Faded glory


The account brought tears to my eyes. It was a New York Times story that focused in part on Palash Mian, a young garment worker in a Bangladeshi factory. He was trapped in a bathroom as the building went up in flames around him and the last of his air turned to choking smoke. He used his phone to leave a final message for his mom—that he would die there and they should identify his body by the black shirt he wore. I can’t say he went bravely because in fact it sounded like he was scared and desperate for more life and would have done anything for it. But the place was on fire and the windows were barred. And it’s true, he was found in the bathroom. I think he was making shirts or pants or something for me.

Afterward there were a lot of excuses and the perfunctory condolences and expressions of haplessness from Sears and Walmart. Some 112 workers died for nothing. Just as they worked for nothing. They made the minimum wage or less of US$24.30/month and that really is nothing, despite the usual army ant regiments of excuse-makers who crawled out from under every rock to say that nevertheless, this was the workers’ pathway out of poverty and also, them’s the breaks.

What they really mean is this:

“News reports about an April 2011 meeting on factory safety in Bangladesh appear to indicate that Walmart and other retailers have been unwilling to pay the higher prices for clothes that would be needed to make factories safer.”

This is why there will be no end to the Bangladeshis’ dying.

But to understand the truth of this you have to dig even deeper. If you look at the fortunes of middle and working class America over the last 40 years or so three trends are obvious. One, wages have stagnated beginning in about the late ’70s. Second, globalization and free trade began their ascent to what is now effectively their total victory. The increased mobility of capital to take advantage of labor arbitrage kept wages flat where it didn’t eliminate them entirely as Western workers competed directly with their counterparts in the developing world. (In the US in particular you can also see a marked decline in unions, from about 20% of the workforce in 1980 to about 12% today.) Third was the rapid and massive expansion of credit and the resulting indebtedness, culminating in the real estate boom, bubble and crash of the last decade as homeowners borrowed against the rising values of their homes.

It was credit that put the middle and working class in a position to be able to sustain the standard of living to which their real wages increasingly did not entitle them. In fact, it wasn’t just credit alone. It was also the progressively cheaper prices of goods enabled by the shift of manufacturing production [link] to developing nations. Like Bangladesh, for instance.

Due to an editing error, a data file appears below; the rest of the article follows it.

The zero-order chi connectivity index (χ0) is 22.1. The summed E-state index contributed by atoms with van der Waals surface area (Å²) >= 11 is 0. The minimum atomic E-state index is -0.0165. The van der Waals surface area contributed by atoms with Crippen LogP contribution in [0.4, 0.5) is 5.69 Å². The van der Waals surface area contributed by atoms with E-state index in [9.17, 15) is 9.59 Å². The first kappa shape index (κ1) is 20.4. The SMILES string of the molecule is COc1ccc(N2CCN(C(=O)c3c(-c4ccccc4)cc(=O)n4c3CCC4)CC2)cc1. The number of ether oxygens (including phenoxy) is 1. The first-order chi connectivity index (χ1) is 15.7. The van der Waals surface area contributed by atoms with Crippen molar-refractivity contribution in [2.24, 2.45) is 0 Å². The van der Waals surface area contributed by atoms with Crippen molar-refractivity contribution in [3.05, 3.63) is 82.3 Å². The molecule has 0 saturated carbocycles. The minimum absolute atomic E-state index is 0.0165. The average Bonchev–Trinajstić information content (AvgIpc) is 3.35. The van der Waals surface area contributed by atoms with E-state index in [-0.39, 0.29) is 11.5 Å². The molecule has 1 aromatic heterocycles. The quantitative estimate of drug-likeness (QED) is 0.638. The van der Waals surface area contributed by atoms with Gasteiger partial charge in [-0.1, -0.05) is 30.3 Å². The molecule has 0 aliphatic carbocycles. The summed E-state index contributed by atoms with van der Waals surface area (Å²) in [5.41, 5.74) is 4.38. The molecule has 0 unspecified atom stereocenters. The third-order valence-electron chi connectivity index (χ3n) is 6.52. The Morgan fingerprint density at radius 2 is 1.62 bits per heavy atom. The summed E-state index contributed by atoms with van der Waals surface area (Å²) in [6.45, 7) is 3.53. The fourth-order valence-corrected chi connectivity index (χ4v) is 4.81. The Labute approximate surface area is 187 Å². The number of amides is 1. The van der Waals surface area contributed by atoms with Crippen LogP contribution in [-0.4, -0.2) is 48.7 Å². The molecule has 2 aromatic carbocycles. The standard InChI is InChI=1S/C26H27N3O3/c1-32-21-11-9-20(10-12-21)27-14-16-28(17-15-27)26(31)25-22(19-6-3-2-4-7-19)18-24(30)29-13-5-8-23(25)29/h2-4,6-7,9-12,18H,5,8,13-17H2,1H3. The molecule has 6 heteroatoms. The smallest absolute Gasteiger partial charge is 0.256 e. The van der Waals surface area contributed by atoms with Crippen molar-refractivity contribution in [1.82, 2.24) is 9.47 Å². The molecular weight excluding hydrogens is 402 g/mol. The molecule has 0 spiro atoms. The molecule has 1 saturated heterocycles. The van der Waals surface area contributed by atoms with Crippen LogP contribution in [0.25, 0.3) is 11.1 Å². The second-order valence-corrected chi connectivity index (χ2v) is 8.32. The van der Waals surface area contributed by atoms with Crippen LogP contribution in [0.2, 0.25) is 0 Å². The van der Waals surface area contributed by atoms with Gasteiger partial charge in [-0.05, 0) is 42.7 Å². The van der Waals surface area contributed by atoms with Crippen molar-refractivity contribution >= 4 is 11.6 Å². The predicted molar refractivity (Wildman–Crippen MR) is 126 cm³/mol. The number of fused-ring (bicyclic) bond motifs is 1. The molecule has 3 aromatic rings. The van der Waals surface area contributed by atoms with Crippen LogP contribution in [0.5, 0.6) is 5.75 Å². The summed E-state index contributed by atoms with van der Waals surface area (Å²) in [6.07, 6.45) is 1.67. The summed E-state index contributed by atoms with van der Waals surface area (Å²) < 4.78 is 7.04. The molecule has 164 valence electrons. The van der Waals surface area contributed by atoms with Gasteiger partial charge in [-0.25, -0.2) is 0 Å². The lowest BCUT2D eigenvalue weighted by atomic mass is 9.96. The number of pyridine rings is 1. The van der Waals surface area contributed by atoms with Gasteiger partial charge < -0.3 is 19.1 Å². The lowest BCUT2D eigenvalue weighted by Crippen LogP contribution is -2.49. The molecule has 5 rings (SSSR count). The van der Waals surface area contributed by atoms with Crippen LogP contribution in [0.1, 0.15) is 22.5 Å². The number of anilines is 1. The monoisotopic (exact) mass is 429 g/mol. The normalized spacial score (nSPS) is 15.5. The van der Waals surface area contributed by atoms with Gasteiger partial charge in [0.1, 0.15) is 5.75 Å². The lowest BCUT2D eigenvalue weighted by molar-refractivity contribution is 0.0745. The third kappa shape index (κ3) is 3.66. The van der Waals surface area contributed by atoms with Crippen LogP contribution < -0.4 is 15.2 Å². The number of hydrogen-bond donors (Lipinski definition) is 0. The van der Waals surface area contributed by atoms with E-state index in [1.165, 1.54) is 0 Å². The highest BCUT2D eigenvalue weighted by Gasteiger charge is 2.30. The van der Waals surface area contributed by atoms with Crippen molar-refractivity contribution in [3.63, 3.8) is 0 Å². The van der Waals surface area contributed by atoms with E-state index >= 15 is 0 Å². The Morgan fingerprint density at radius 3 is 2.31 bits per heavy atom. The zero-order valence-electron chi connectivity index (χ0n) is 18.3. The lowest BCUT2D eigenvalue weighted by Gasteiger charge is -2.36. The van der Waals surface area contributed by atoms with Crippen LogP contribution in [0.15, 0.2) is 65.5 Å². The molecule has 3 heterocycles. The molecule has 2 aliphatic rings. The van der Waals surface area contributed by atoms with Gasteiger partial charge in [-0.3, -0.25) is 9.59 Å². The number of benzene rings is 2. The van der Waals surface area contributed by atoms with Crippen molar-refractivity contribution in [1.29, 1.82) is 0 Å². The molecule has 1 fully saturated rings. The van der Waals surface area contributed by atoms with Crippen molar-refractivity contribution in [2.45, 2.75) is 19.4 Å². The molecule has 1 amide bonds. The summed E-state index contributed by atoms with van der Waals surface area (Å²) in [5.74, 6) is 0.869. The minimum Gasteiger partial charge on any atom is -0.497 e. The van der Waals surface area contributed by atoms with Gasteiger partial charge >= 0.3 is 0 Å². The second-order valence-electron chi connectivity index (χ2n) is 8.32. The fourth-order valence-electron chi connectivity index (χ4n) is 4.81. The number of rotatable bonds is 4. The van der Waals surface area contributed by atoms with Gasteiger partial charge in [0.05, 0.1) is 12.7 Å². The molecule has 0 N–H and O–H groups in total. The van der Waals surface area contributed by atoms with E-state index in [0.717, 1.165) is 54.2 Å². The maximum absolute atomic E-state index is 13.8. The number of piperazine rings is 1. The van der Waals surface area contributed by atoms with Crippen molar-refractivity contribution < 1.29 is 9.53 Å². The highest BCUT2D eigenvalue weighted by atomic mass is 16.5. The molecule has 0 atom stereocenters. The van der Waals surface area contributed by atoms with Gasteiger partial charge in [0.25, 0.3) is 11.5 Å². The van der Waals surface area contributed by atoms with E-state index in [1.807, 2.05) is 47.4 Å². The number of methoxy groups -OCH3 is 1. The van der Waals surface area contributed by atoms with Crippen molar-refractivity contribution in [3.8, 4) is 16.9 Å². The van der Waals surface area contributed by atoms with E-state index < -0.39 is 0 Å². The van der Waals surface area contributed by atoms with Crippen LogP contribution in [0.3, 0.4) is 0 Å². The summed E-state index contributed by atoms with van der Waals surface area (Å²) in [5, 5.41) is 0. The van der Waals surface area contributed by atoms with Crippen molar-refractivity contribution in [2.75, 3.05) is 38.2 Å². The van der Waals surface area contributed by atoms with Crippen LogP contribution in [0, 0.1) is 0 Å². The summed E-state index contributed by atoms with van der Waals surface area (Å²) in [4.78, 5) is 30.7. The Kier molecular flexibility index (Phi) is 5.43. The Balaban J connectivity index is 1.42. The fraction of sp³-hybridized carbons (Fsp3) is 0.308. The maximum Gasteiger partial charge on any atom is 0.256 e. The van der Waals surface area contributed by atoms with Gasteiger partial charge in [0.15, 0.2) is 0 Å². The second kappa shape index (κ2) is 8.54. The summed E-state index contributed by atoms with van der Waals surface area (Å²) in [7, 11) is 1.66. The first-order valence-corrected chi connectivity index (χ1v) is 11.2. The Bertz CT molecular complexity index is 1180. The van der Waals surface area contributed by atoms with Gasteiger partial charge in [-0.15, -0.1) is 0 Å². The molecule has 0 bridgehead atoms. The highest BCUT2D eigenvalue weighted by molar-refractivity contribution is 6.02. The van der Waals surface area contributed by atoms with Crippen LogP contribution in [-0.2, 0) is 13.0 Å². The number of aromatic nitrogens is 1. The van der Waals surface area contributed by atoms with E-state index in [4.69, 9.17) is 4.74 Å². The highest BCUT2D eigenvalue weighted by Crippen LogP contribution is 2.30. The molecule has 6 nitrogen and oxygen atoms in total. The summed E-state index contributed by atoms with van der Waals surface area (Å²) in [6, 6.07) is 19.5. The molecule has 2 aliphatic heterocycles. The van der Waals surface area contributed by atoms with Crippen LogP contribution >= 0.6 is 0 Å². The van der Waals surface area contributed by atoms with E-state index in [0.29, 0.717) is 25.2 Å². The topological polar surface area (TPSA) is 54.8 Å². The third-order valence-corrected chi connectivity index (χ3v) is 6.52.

Now imagine if credit hadn’t been so freely available, or interest rates were always relatively high, or homeowners hadn’t been able to so easily borrow against their mortgages. The depressed real wages of the middle and working classes would have made those class’ actual, growing poverty much more apparent. And people slipping into poverty typically don’t take it very well, least of all those used to a life of relative ease and abundance. It’s often a recipe for social unrest and even revolution as demonstrated both by ancient history, the developing world since forever and, more recently, the sinking fortunes of various European countries.

Here is the truth: Walmart, now the world’s largest retailer, second largest company by sales, and biggest private employer, has at least for the last 25 years saved America from unprecedented social strife. Walmart gets the most customers because it represents what most consumers can actually afford. This isn’t a good sign (Walmart says 20%-25% of its customers are “unbanked”; the only conceivable reason why a person in a modern society would be unbanked would be because they’re too poor to have a regular bank account). Its ability to pump very cheap goods back to America allows increasingly poor Americans, and Westerners in general, to consume well above their means in contrast to what would have been the case had those same goods continued to be made in the West with its relatively high cost of production in the form of wages, regulations, taxes and social benefits—ironically, the same wages, regulations, taxes and social benefits that make Western countries desirable places to live and places like Bangladesh less so. In this way the subsistence wages and substandard working conditions Bangladeshis and others have endured are a subsidy to the maintenance not just of the West’s overall economic wealth, but also of its socio-political stability.

Palash Mian died so that we can live as well as we do. This is the truth.

Bangladeshis might try to have laws passed that protect them, just as happened in the wake of the 1911 Triangle factory fire in New York. But our governments won’t support them. We know this because our governments support Bangladeshi elites who promise to do little or nothing to improve the situation. The evidence is in the fact that since 2006, over 500 Bangladeshis have died in factory fires. Yet we file no complaints with the World Trade Organization laying out that we will sanction or refuse to trade with Bangladesh should it fail to raise standards. Unlike in certain other places, we make no threats of invasion to free the oppressed. In fact, because Bangladesh operates under a free market the workers are already assumed to be free.

In this way, the pressure cooker of worker discontent will build and build, and our psychic deficit will build and build. We’ll act very surprised, even offended, when it blows up.

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